It looks like something out of Star Wars. Large metal towers dominating a vantage point over a frozen cliff face that suddenly drop explosives charges, triggering a wall of snow that cascades down the mountain.
But this isn’t science fiction. It’s technology designed to make roads safer and cut down on traffic delays and headaches.
It’s a remote avalanche control system, and in winter 2016, we began piloting the Wyssen avalanche control towers along a stretch of the Trans-Canada Highway at Three Valley Gap, near Revelstoke.
The old avalanche control method at this site, helibombing, used explosive charges dropped from a helicopter. Crews could only drop the charges during daylight and when the weather was cooperating. Darkness and poor weather led to road closures of up to 37 hours along that stretch of the Trans-Canada Highway, forcing drivers to take a six-hour detour or find a place to stay overnight until crews could reopen the route.
And that’s where a system that can operate remotely, 24 hours a day, under any conditions comes in. Here’s how it works:
- Avalanche technicians monitor snowpack and weather condition to determine when avalanche control measure are required.
- When an avalanche control measure is needed, crews close the road and perform a sweep in order to ensure that the controlled avalanche area is clear.
- After the all-clear is given, a tech using a wireless device sends a signal to the control system tower, triggering the explosive deployment box to drop a tethered explosive charge that fires after a short delay causing an avalanche to occur.
- After the avalanche has stopped and it’s considered safe to proceed, crews swoop in to clean the snow off the highway and road is reopened.
Visit our Flickr album to see how the system is performing at Three Valley Gap. And, for a demonstration of the towers in action, check out this video:
Page 1 of 4 comments on “How We Keep Traffic Moving in Avalanche Country”
Has anyone looked into the correlation of increased rock fall activity since the use of the remote systems? Installing these systems resulted in the clearing of new trees resulting in the creation of large paths that were not present before. These new paths also now allow for a larger snow pack accumulation because the lack of interception and no trees to hold the snow on the mountain. With the higher frequency of bombing (when we get 6″ of snow) the creation of new paths, are the total road closures less or more than historical? With higher frequency of short term closures, increased natural snow fall hazard, increased rock fall hazard and more snow removal maintenance required, have these systems had any improvement on traffic flow, safety and ultimate cost to the tax payer?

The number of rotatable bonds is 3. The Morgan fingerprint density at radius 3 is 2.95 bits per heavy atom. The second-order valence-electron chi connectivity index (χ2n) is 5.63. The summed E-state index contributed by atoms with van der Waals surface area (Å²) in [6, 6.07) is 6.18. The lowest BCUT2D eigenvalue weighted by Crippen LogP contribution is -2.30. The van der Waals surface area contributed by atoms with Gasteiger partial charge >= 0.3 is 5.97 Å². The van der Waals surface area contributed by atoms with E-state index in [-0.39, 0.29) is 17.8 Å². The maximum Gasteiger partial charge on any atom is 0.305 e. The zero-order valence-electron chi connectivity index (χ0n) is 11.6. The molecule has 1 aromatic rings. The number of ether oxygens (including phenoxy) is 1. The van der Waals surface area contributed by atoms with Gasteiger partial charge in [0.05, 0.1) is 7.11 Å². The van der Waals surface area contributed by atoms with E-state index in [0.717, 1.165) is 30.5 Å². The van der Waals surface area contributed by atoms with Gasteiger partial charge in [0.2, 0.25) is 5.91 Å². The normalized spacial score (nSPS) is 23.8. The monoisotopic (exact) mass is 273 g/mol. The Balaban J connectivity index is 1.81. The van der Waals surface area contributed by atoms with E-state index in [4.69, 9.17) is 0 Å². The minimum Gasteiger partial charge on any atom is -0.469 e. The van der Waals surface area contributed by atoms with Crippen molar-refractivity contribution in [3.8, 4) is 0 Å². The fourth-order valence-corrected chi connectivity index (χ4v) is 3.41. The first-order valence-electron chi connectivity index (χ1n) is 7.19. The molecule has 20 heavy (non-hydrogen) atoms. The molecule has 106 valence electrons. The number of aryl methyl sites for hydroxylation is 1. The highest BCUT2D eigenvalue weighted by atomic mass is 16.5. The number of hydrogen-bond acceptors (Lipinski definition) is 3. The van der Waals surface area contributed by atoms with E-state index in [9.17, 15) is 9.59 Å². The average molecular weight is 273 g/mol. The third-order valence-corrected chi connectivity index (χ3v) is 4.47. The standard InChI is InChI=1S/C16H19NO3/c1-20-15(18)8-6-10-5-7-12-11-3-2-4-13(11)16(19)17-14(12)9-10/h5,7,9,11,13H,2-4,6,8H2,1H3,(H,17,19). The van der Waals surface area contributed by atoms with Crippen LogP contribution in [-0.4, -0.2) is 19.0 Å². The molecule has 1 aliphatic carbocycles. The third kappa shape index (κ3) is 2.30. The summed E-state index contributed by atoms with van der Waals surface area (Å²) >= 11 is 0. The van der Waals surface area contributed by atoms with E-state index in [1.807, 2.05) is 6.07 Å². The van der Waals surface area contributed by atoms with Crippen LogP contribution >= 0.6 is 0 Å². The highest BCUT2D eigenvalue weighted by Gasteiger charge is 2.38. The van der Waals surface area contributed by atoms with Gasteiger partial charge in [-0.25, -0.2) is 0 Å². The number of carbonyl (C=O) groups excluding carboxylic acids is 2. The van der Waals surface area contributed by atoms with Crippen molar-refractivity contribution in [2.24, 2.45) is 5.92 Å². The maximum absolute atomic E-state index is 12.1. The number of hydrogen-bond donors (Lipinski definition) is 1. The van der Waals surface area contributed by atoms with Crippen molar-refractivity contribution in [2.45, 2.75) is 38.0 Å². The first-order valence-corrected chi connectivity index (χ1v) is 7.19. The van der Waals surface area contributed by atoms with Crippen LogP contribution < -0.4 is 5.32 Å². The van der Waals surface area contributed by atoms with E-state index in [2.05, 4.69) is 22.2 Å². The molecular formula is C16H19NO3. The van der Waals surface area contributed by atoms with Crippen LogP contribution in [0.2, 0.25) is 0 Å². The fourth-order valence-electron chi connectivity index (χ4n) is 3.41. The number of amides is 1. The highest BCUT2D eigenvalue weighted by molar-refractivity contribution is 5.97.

Hello David and thank you for your question. We sent it to our folks responsible for this area and here is the response they gave us:
There were significant rockfall events last summer but these were linked with significant weather events in the area – extreme winds, precipitation, and extended hot / dry periods.
There has not been enough time to evaluate if a correlation exists between the frequency and location of rockfall and in the installation and usage of the new Remote Avalanche Control System. Closure data will be reviewed at the end of the winter season, but again will take some period of time to determine any trends.
What we do know is that these systems have given us the ability to undertake avalanche control missions at night (previously not possible) and we have had success reducing some of our closures down to about 60 minutes duration, something not previously possible. This year alone we would have had some overnight closures, if not for the RACS. This year has been very snowy, so we have had more closures than the average. We hope that this helps.
Re:Alex Fraser bridge ice.you could try sonic vibration on cables? Just an idea.thnxs
Thanks for the suggestion and for connecting with us here to share it. We have sent it forward to the local area manager for review.